Forget Born Free, the story of Elsa the lion cub raised by Joy and George Adamson and released back into the wild. There is no rosy old age for most of South Africa’s captive lions, apart from those in well-run zoos and bona fide animal sanctuaries.
“It’s inconceivable that a captive-bred lion can survive in the wild. They have no hunting skills, and they have no fear of humans,” says Mayhew.
“These animals are so habituated to humans that releasing them – even if suitable areas could be found, which is unlikely – would risk attacks on people and their livestock, with a major negative impact,” agrees Dickman.
The Bottom Line
“There has been a consistent clamour to ban captive breeding of lions for canned hunting for many years but until now, the lobby from the industry has been so strong that it fell on deaf ears,” says Mayhew.
The difference is a relatively new government and a tough and determined minister for the environment. A member of the African National Congress party, Creecy is a former anti-apartheid campaigner who is committed to bringing South Africa’s ecological and conservation policies up to scratch with the rest of Southern Africa.
Barbara Creecy, South Africa’s environment, forestry and fisheries minister, gestures as she speaks … [+] during a swearing-in ceremony in Pretoria, South Africa, on Thursday, May 30, 2019. Now that South Africa’s cabinet has been announced, the rand may join its emerging-market peers in being whipsawed by a trade war that has subdued markets worldwide. Photographer: Waldo Swiegers/Bloomberg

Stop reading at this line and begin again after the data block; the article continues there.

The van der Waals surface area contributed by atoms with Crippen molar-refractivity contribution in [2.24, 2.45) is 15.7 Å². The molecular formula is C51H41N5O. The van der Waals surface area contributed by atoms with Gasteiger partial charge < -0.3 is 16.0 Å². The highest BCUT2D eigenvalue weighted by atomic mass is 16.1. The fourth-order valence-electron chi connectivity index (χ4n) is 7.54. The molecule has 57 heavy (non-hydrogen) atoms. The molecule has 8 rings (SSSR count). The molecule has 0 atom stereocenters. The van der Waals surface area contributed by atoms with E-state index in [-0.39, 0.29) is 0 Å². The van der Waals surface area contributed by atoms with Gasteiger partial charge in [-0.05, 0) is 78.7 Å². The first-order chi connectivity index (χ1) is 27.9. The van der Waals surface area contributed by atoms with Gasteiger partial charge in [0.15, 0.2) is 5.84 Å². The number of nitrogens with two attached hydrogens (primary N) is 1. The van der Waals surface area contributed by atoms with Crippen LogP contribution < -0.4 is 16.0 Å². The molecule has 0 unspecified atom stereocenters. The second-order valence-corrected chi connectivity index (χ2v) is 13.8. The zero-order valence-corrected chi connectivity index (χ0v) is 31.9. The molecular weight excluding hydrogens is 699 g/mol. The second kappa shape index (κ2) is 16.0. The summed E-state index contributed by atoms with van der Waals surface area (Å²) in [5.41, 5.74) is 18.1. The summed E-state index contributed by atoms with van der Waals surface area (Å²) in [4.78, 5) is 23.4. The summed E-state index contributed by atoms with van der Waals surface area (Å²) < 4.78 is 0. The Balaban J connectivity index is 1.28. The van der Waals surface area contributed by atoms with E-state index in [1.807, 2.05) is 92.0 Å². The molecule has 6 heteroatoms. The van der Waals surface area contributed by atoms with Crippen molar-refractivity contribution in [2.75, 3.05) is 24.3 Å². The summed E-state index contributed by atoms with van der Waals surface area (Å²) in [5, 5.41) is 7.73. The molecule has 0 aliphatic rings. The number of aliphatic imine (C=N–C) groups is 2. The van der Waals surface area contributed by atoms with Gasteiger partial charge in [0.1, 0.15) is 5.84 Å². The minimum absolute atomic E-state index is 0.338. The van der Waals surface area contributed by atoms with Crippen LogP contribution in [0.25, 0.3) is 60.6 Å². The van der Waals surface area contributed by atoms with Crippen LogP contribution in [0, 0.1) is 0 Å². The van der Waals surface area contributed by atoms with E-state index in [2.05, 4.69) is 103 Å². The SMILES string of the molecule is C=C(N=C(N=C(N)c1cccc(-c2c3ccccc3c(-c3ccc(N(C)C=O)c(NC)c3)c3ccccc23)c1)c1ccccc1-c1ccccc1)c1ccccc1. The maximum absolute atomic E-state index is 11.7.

© 2019 Bloomberg Finance LP
She has made it clear that the adoption of the panel’s recommendations is not an attack on legitimate hunting; global conservation authority IUCN recognizes that well managed trophy hunting can contribute to conservation and local livelihoods.
In recent years, South Africa has worked hard to establish itself as a destination for discerning travellers. Captive breeding is a threat to this; one estimate suggests the practice could cost South Africa ZAR 45 billion (£2.27 billion) over the next ten years in brand damage.
The decision to end captive lion hunting has been welcomed by the ecotourism industry in South Africa – more on this in my next post.
Keeping a distance: Lion Sands, Ivory Lodge
However, the government will have a delicate balancing act in implementing the legislation.
While welcoming the decision to end the petting of lions and captive-bred lion hunting, Dickman warns there could be some unintended consequences, such as potentially serious implications from the decision to ban South Africa’s legalized trade in lion bones and parts while significant demand still exists.
She says, “There is a big risk if you cut off the only legal supply route, the demand will instead be met in an illegal and unregulated way from wild lions. This is a real concern for lion conservationists.”
The devil will be in the detail. The fate of the majority of South Africa’s captive lions, almost certainly a humane death by euthanasia, is a reminder of the shadow cast by the captive lion breeding industry.